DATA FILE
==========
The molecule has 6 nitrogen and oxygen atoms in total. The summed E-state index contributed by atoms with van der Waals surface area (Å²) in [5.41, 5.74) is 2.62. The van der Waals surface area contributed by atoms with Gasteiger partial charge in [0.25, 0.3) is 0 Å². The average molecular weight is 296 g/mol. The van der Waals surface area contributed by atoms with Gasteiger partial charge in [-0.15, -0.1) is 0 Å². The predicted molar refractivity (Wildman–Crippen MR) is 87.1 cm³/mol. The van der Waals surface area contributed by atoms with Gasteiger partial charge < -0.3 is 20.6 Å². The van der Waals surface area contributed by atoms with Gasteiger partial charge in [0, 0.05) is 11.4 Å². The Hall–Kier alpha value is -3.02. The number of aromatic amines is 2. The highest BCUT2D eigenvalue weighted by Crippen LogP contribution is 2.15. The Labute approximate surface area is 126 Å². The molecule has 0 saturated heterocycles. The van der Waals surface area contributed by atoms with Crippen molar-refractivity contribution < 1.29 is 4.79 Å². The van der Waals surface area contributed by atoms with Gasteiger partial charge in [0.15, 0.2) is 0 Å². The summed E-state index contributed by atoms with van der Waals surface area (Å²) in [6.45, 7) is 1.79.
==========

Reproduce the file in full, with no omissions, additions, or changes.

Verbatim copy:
The molecule has 6 nitrogen and oxygen atoms in total. The summed E-state index contributed by atoms with van der Waals surface area (Å²) in [5.41, 5.74) is 2.62. The van der Waals surface area contributed by atoms with Gasteiger partial charge in [0.25, 0.3) is 0 Å². The average molecular weight is 296 g/mol. The van der Waals surface area contributed by atoms with Gasteiger partial charge in [-0.15, -0.1) is 0 Å². The predicted molar refractivity (Wildman–Crippen MR) is 87.1 cm³/mol. The van der Waals surface area contributed by atoms with Gasteiger partial charge < -0.3 is 20.6 Å². The van der Waals surface area contributed by atoms with Gasteiger partial charge in [0, 0.05) is 11.4 Å². The Hall–Kier alpha value is -3.02. The number of aromatic amines is 2. The highest BCUT2D eigenvalue weighted by Crippen LogP contribution is 2.15. The Labute approximate surface area is 126 Å². The molecule has 0 saturated heterocycles. The van der Waals surface area contributed by atoms with Crippen molar-refractivity contribution < 1.29 is 4.79 Å². The van der Waals surface area contributed by atoms with Gasteiger partial charge in [0.15, 0.2) is 0 Å². The summed E-state index contributed by atoms with van der Waals surface area (Å²) in [6.45, 7) is 1.79.